As the NFL draft approaches, two prevailing schools of thought have edged their way into the forefront as to what the 49ers are going to do with their second overall pick.
Most draft experts are projecting that John Lynch and co. will select Stanford defensive end Solomon Thomas, who will fill the void as a capable pass rusher that can also stop the run. Both Mel Kiper and Todd McShay have Thomas going to the 49ers in their most recent mock draft.
The other theory, is that San Francisco will look to trade back and select the likes of LSU running back Leonard Fournette or Alabama outside linebacker Reuben Foster, whom they have been rumored to be interested in by multiple sources. One of those sources is Albert Breer from the MMQB, who joined Ted Ramey on Thursday afternoon and explained the large roadblock that is likely to obstruct the 49ers from landing either of the SEC stars.
“This is a really strong draft, probably right up there with the 2014 or 2011 draft,” Breer began. “The problem for teams like the 49ers, the Bears, who might want to trade down because they’ve got a lot of holes, might want to build up some numbers on their roster, is that at the positions where this draft is strong, it’s also deep. I’m talking about corner, safety, the edge rushers, the receivers, the tight ends, the backs; so there’s a feeling that there’s not a lot of difference. As strong as the draft is, there’s not a huge difference between say 2 and 12, or 3 and 15, or 10 and 20. So, it doesn’t make sense for other teams to trade up to say get a corner, or an edge rusher, when there’s gonna be a pretty good player at that position at their natural pick.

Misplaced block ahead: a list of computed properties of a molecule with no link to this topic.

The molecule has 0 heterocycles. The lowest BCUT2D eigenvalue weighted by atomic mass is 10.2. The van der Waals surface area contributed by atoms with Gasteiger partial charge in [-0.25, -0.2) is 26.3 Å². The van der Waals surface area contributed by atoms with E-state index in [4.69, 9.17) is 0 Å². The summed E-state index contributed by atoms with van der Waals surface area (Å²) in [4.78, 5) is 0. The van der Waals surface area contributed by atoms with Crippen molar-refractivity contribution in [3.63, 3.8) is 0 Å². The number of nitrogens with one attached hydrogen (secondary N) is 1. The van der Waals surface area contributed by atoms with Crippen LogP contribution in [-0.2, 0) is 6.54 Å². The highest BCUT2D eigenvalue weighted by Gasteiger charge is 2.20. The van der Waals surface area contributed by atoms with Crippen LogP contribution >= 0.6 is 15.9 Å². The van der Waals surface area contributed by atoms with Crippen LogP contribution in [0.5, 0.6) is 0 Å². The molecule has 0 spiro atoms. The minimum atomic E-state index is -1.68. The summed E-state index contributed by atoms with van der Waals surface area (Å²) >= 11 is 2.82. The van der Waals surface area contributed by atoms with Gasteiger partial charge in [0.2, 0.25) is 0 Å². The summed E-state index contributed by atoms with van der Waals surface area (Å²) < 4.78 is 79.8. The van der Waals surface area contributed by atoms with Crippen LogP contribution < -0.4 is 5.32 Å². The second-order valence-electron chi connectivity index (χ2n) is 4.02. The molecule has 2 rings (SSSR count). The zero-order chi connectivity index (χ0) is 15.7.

“That brings the question for both the Bears and the Niners: What positions do you value?…I know the Niners like the running back from LSU Leonard Fournette, and they like the linebacker from Alabama Reuben Foster, but is that too high to take an outside linebacker who isn’t a pass rusher or a running back? So that’s the question they’re going through right now, and I think if either of those teams had their druthers, they would trade back a little bit, pick up a few picks, and maybe get those guys they like a little bit later on. The problem is the market to trade down just isn’t there right now.”
If that is indeed the case, conventional wisdom would suggest that in a draft where there isn’t a consensus No.2 pick, San Francisco would take whomever they indeed value the highest, regardless of where they could potentially fall. Whether that is Thomas, Fournette or Foster, will reveal itself three weeks from now.
Listen to the full interview below.